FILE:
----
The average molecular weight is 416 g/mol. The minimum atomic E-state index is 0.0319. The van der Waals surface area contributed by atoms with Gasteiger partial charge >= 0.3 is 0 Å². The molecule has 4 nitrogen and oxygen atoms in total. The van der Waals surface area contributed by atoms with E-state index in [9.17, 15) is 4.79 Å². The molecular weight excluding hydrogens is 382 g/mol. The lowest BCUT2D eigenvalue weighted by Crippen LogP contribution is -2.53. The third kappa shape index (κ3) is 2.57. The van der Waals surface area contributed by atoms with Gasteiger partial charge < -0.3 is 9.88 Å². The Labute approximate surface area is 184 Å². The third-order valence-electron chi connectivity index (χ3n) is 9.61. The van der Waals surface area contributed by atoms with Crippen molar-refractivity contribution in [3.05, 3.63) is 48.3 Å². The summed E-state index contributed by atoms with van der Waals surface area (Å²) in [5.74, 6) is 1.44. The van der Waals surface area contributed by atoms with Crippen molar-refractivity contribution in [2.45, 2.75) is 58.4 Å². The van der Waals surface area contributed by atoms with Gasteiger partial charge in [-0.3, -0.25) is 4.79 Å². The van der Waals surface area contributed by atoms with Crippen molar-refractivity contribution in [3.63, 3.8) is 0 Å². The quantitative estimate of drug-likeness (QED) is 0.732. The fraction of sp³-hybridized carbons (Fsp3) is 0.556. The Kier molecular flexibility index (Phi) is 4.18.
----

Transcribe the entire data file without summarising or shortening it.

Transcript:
The average molecular weight is 416 g/mol. The minimum atomic E-state index is 0.0319. The van der Waals surface area contributed by atoms with Gasteiger partial charge >= 0.3 is 0 Å². The molecule has 4 nitrogen and oxygen atoms in total. The van der Waals surface area contributed by atoms with E-state index in [9.17, 15) is 4.79 Å². The molecular weight excluding hydrogens is 382 g/mol. The lowest BCUT2D eigenvalue weighted by Crippen LogP contribution is -2.53. The third kappa shape index (κ3) is 2.57. The van der Waals surface area contributed by atoms with Gasteiger partial charge < -0.3 is 9.88 Å². The Labute approximate surface area is 184 Å². The third-order valence-electron chi connectivity index (χ3n) is 9.61. The van der Waals surface area contributed by atoms with Crippen molar-refractivity contribution in [3.05, 3.63) is 48.3 Å². The summed E-state index contributed by atoms with van der Waals surface area (Å²) in [5.74, 6) is 1.44. The van der Waals surface area contributed by atoms with Crippen molar-refractivity contribution in [2.45, 2.75) is 58.4 Å². The van der Waals surface area contributed by atoms with Gasteiger partial charge in [-0.3, -0.25) is 4.79 Å². The van der Waals surface area contributed by atoms with Crippen molar-refractivity contribution in [3.63, 3.8) is 0 Å². The quantitative estimate of drug-likeness (QED) is 0.732. The fraction of sp³-hybridized carbons (Fsp3) is 0.556. The Kier molecular flexibility index (Phi) is 4.18.